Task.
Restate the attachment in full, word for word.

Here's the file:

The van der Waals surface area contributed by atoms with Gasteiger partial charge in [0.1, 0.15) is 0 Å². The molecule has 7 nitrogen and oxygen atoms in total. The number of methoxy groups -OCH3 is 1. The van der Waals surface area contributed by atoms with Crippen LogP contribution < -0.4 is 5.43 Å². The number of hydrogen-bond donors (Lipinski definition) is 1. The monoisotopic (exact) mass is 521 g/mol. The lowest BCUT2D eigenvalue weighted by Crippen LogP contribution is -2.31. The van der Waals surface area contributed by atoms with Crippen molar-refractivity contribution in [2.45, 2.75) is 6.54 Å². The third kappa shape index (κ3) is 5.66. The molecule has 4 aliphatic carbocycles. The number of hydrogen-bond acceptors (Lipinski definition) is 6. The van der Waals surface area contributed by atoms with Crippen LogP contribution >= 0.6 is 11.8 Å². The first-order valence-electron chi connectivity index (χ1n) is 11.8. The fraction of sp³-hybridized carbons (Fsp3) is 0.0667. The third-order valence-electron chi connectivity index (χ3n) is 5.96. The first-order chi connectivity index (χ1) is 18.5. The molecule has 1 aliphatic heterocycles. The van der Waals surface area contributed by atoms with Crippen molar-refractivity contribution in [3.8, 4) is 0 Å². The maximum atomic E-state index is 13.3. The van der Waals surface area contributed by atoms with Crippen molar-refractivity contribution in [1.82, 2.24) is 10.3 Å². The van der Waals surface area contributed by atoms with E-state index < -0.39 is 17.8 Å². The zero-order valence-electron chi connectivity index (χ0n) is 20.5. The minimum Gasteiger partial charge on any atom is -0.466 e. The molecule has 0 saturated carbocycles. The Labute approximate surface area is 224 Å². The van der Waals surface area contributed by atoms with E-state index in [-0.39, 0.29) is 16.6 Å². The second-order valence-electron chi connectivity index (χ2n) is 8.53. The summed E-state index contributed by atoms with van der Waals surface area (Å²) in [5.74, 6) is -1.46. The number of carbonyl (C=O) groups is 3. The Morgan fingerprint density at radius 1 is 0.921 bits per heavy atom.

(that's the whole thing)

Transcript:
The van der Waals surface area contributed by atoms with Gasteiger partial charge in [0.1, 0.15) is 0 Å². The molecule has 7 nitrogen and oxygen atoms in total. The number of methoxy groups -OCH3 is 1. The van der Waals surface area contributed by atoms with Crippen LogP contribution < -0.4 is 5.43 Å². The number of hydrogen-bond donors (Lipinski definition) is 1. The monoisotopic (exact) mass is 521 g/mol. The lowest BCUT2D eigenvalue weighted by Crippen LogP contribution is -2.31. The van der Waals surface area contributed by atoms with Crippen molar-refractivity contribution in [2.45, 2.75) is 6.54 Å². The third kappa shape index (κ3) is 5.66. The molecule has 4 aliphatic carbocycles. The number of hydrogen-bond acceptors (Lipinski definition) is 6. The van der Waals surface area contributed by atoms with Crippen LogP contribution >= 0.6 is 11.8 Å². The first-order valence-electron chi connectivity index (χ1n) is 11.8. The fraction of sp³-hybridized carbons (Fsp3) is 0.0667. The third-order valence-electron chi connectivity index (χ3n) is 5.96. The first-order chi connectivity index (χ1) is 18.5. The molecule has 1 aliphatic heterocycles. The van der Waals surface area contributed by atoms with Crippen molar-refractivity contribution in [3.8, 4) is 0 Å². The maximum atomic E-state index is 13.3. The van der Waals surface area contributed by atoms with Crippen molar-refractivity contribution in [1.82, 2.24) is 10.3 Å². The van der Waals surface area contributed by atoms with E-state index < -0.39 is 17.8 Å². The zero-order valence-electron chi connectivity index (χ0n) is 20.5. The minimum Gasteiger partial charge on any atom is -0.466 e. The molecule has 0 saturated carbocycles. The Labute approximate surface area is 224 Å². The van der Waals surface area contributed by atoms with E-state index in [-0.39, 0.29) is 16.6 Å². The second-order valence-electron chi connectivity index (χ2n) is 8.53. The summed E-state index contributed by atoms with van der Waals surface area (Å²) in [5.74, 6) is -1.46. The number of carbonyl (C=O) groups is 3. The Morgan fingerprint density at radius 1 is 0.921 bits per heavy atom.